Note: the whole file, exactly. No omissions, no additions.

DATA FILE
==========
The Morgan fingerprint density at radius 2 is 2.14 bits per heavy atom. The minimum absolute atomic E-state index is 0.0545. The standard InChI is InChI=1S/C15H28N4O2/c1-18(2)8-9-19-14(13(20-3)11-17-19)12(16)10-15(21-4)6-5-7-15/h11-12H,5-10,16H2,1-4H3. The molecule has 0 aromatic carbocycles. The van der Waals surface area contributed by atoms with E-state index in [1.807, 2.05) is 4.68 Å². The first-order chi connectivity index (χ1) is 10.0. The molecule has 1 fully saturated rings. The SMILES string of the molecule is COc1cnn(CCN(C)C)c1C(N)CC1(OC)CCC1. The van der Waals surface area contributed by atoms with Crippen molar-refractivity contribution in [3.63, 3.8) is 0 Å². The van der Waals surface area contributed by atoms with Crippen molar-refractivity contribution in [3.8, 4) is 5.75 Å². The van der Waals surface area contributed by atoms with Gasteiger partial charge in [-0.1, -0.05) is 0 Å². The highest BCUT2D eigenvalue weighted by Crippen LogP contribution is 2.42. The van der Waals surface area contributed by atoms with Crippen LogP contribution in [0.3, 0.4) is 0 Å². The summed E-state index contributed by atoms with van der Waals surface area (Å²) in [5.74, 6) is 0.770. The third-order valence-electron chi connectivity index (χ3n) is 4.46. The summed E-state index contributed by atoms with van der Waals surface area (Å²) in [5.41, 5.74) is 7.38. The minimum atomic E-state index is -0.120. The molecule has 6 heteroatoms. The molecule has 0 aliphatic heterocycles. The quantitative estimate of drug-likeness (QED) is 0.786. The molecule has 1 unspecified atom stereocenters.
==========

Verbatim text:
The Morgan fingerprint density at radius 2 is 2.14 bits per heavy atom. The minimum absolute atomic E-state index is 0.0545. The standard InChI is InChI=1S/C15H28N4O2/c1-18(2)8-9-19-14(13(20-3)11-17-19)12(16)10-15(21-4)6-5-7-15/h11-12H,5-10,16H2,1-4H3. The molecule has 0 aromatic carbocycles. The van der Waals surface area contributed by atoms with E-state index in [1.807, 2.05) is 4.68 Å². The first-order chi connectivity index (χ1) is 10.0. The molecule has 1 fully saturated rings. The SMILES string of the molecule is COc1cnn(CCN(C)C)c1C(N)CC1(OC)CCC1. The van der Waals surface area contributed by atoms with Crippen molar-refractivity contribution in [3.63, 3.8) is 0 Å². The van der Waals surface area contributed by atoms with Crippen molar-refractivity contribution in [3.8, 4) is 5.75 Å². The van der Waals surface area contributed by atoms with Gasteiger partial charge in [-0.1, -0.05) is 0 Å². The highest BCUT2D eigenvalue weighted by Crippen LogP contribution is 2.42. The van der Waals surface area contributed by atoms with Crippen LogP contribution in [0.3, 0.4) is 0 Å². The summed E-state index contributed by atoms with van der Waals surface area (Å²) in [5.74, 6) is 0.770. The third-order valence-electron chi connectivity index (χ3n) is 4.46. The summed E-state index contributed by atoms with van der Waals surface area (Å²) in [5.41, 5.74) is 7.38. The minimum atomic E-state index is -0.120. The molecule has 6 heteroatoms. The molecule has 0 aliphatic heterocycles. The quantitative estimate of drug-likeness (QED) is 0.786. The molecule has 1 unspecified atom stereocenters.